Agnes Smedley Quotes | Quotes by Agnes Smedley
1So I had to be the doctor to these wounded men until we could remove them to the hospital. There were fifty-four women and forty little boys with the Red Army prisoners, and I went daily to take care of them also.
2Gambling in the mark has been the great indoor sport of the capitalists for months, and consequently food has increased by 25 to 100 per cent.
3No one yet knows what a man's province is, and how far that province, as conceived of today, is artificial.
4When I was a girl, the West was still young, and the law of force, of physical force, was dominant.
5And the woman who could win the respect of man was often the woman who could knock him down with her bare fists and sit on him until he yelled for help.
6In the little hall leading to it was a rack holding various Socialist or radical newspapers, tracts, and pamphlets in very small print and on very bad paper. The subjects treated were technical Marxist theories.
7My mother listened to all the news from the camp during the strike. She said little, especially when my father or the men who worked for him were about I remember her instinctive and unhesitating sympathy for the miners.
8But I see no reason why a woman should not grow and develop in all those outlets which are suited to her nature, it matters not at all what they may be.
9There are many men - such as those often to be found among the Indians - who are refined until they have qualities often attributed to the female sex. Yet they are men, and strong ones.
10Everybody calls everybody a spy, secretly, in Russia, and everybody is under surveillance. You never feel safe.
11To die would have been beautiful. But I belong to those who do not die for the sake of beauty.
12For the first week of the Sian events I was a first aid worker in the streets of Sian.
13I believe only in money, not in love or tenderness. Love and tenderness meant only pain and suffering and defeat. I would not let it ruin me as it ruined others! I would speak only with money, hard money.
14Yet it is awful to love a person who is a torture to you. And a fascinating person who loves you and won't hear of anything but your loving him and living right by his side through all eternity!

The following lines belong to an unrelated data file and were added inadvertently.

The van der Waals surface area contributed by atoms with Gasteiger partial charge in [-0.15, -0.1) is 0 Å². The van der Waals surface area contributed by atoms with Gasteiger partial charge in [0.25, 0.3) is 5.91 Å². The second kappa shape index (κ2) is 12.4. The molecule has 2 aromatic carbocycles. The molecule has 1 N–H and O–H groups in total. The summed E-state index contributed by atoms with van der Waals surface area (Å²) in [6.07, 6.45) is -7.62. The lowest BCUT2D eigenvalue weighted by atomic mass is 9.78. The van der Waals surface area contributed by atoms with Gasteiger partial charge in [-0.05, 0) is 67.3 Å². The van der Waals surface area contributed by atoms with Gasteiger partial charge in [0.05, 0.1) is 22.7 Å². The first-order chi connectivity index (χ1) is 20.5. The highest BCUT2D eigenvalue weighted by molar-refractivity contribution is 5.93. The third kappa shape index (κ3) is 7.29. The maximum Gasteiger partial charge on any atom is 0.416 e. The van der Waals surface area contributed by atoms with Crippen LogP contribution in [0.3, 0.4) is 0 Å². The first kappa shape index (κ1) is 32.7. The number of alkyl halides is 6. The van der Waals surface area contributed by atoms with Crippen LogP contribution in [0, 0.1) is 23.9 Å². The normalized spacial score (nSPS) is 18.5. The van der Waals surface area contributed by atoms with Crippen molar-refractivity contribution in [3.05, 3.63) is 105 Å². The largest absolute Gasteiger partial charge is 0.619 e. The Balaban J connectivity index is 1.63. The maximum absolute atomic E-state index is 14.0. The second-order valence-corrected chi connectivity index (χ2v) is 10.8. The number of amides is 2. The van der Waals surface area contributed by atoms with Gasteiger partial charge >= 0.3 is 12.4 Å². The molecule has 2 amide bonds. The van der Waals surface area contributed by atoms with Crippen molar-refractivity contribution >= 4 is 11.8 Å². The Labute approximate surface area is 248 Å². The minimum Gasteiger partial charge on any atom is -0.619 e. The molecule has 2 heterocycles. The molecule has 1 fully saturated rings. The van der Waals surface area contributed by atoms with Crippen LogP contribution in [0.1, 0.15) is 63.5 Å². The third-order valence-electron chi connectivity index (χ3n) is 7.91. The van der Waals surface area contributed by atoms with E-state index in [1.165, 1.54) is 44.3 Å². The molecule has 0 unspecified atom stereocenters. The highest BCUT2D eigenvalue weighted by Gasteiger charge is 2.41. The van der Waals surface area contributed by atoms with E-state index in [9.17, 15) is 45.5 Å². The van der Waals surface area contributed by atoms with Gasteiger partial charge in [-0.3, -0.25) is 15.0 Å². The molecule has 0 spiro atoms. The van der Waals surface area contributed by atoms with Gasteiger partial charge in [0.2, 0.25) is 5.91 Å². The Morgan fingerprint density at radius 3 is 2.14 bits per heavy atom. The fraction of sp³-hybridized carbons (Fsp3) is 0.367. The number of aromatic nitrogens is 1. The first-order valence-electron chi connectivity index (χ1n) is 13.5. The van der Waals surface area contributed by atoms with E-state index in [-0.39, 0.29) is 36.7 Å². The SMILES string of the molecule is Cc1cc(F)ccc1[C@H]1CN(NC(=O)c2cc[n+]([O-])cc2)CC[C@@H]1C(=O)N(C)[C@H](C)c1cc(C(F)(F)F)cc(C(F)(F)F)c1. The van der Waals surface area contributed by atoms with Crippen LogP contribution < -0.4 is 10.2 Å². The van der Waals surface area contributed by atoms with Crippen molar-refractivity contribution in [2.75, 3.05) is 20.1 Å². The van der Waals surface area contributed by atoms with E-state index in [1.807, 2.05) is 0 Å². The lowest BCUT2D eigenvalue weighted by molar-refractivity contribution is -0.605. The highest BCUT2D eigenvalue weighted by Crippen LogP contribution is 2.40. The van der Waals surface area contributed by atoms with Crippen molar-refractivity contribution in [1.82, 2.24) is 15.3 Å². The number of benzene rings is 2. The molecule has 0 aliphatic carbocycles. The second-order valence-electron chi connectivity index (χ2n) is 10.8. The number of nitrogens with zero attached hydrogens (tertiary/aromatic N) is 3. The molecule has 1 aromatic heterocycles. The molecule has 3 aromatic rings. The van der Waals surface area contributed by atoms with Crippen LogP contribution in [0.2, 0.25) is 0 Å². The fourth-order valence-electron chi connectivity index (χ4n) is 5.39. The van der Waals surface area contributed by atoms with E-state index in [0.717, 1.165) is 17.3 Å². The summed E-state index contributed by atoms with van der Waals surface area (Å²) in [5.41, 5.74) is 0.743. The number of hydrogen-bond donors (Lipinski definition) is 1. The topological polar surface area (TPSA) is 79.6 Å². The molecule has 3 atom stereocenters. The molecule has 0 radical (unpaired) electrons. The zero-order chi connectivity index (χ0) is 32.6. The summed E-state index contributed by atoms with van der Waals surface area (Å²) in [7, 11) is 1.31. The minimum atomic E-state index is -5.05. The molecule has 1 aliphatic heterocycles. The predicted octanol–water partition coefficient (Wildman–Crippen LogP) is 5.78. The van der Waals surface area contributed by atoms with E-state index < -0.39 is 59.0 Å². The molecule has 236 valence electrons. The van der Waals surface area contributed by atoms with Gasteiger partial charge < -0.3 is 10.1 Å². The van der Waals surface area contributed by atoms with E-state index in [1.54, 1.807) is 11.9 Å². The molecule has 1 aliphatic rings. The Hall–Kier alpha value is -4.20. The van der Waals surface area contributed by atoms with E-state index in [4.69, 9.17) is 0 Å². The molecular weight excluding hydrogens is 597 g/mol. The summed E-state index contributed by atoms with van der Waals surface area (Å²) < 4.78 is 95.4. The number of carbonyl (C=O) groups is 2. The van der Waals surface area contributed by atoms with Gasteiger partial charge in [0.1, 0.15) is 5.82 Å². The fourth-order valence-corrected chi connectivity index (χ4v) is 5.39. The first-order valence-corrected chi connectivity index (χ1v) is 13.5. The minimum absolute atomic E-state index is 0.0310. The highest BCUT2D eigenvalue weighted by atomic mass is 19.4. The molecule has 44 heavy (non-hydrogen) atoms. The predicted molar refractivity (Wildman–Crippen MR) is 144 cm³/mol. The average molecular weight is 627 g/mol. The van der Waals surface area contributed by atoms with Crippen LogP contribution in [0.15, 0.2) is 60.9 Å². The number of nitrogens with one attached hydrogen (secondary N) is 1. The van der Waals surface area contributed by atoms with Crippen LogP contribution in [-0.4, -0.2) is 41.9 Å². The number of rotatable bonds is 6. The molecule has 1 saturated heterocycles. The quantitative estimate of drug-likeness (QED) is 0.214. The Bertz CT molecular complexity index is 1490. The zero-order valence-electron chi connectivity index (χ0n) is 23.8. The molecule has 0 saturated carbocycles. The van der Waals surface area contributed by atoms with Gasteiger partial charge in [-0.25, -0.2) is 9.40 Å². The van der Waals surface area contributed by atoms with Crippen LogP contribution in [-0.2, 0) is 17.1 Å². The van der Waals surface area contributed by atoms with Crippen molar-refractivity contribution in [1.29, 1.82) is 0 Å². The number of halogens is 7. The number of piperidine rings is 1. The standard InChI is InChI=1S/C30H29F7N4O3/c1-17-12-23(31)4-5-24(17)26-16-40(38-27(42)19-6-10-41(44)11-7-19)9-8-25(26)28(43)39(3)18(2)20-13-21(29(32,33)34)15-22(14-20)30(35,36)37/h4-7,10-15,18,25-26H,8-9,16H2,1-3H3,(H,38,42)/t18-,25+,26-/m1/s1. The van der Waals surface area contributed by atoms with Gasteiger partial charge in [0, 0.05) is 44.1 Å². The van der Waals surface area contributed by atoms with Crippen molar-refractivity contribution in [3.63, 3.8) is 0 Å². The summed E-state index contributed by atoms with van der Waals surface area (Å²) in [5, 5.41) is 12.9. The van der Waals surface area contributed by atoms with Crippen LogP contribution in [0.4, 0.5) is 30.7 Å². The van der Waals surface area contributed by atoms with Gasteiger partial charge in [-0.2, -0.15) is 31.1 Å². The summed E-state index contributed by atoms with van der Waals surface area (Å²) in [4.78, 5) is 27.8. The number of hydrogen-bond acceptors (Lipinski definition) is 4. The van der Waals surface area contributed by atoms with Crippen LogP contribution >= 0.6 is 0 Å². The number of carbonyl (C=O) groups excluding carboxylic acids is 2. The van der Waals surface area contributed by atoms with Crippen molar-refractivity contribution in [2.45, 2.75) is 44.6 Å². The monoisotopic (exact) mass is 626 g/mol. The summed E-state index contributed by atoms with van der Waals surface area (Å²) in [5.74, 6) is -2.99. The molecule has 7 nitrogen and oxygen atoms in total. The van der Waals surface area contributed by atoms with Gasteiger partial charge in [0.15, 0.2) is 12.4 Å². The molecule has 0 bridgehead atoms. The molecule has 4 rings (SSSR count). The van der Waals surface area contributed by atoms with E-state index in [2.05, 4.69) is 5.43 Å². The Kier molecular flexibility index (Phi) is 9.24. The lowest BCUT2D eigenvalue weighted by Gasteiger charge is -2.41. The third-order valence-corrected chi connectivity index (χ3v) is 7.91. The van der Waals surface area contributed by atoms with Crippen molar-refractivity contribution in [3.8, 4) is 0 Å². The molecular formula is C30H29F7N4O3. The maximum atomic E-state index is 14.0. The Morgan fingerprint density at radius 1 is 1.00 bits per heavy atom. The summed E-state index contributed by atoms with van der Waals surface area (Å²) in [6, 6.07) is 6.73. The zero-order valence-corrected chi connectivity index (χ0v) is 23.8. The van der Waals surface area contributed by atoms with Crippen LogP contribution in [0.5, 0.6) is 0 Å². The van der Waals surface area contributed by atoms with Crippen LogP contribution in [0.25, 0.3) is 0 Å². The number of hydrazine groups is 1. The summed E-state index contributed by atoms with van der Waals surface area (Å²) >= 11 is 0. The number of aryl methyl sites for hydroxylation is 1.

15But there were years when, in search of what I thought was better, nobler things I denied these, my people, and my family. I forgot the songs they sung - and most of those songs are now dead; I erased their dialect from my tongue; I was ashamed of them and their ways of life. But now - yes, I love them; they are a part of my blood; they, with all their virtues and their faults, played a great part in forming my way of looking at life.
16I have always detested the belief that sex is the chief bond between man and woman. Friendship is far more human.
17There's something dreadfully decisive about a beheading.
18Like all my family and class, I considered it a sign of weakness to show affection; to have been caught kissing my mother would have been a disgrace, and to have shown affection for my father would have been a disaster.
19But settled things were enemies to me and soon lost their newness and color. The unknown called.
20Professors could silence me then; they had figures, diagrams, maps, books.... I was learning that books and diagrams can be evil things if they deaden the mind of man and make him blind or cynical before subjection of any kind.
21Subjection of any kind and in any place is beneath the dignity of man ... the highest joy is to fight by the side of those who for any reason of their own making or ours, are unable to develop to full human stature.
22I have loved and bitterness left me for that hour. But there are times when love itself is bitter.
23I feel like a person living on the brink of a volcano crater.
24More and more do I see that only a successful revolution in India can break England's back forever and free Europe itself. It is not a national question concerning India any longer; it is purely international.
25New York was a new and strange world. Vast, impersonal, merciless.... Always before I had felt like a person, an individual, hopeful that I could mold my life according to some desire of my own. But here in New York I was ignorant, insignificant, unimportant--one in millions whose destiny concerned no one. New York did not even know of my existence. Nor did it care.
26Now, being a girl, I was ashamed of my body and my lack of strength. So I tried to be a man. I shot, rode, jumped, and took part in all the fights of the boys.
27Thousands of women are crushed and made inarticulate by that system and never develop as their natures would force them to develop were they in a decent environment.
28I have no objection to a man being a man, however masculine that may be.
29Much that we read of Russia is imagination and desire only.
30I joined another circle and the leader gave us a little leaflet in very small print, asking us to read it carefully and then come prepared to ask questions. It was a technical Marxist subject and I did not understand it nor did I know what questions to ask.
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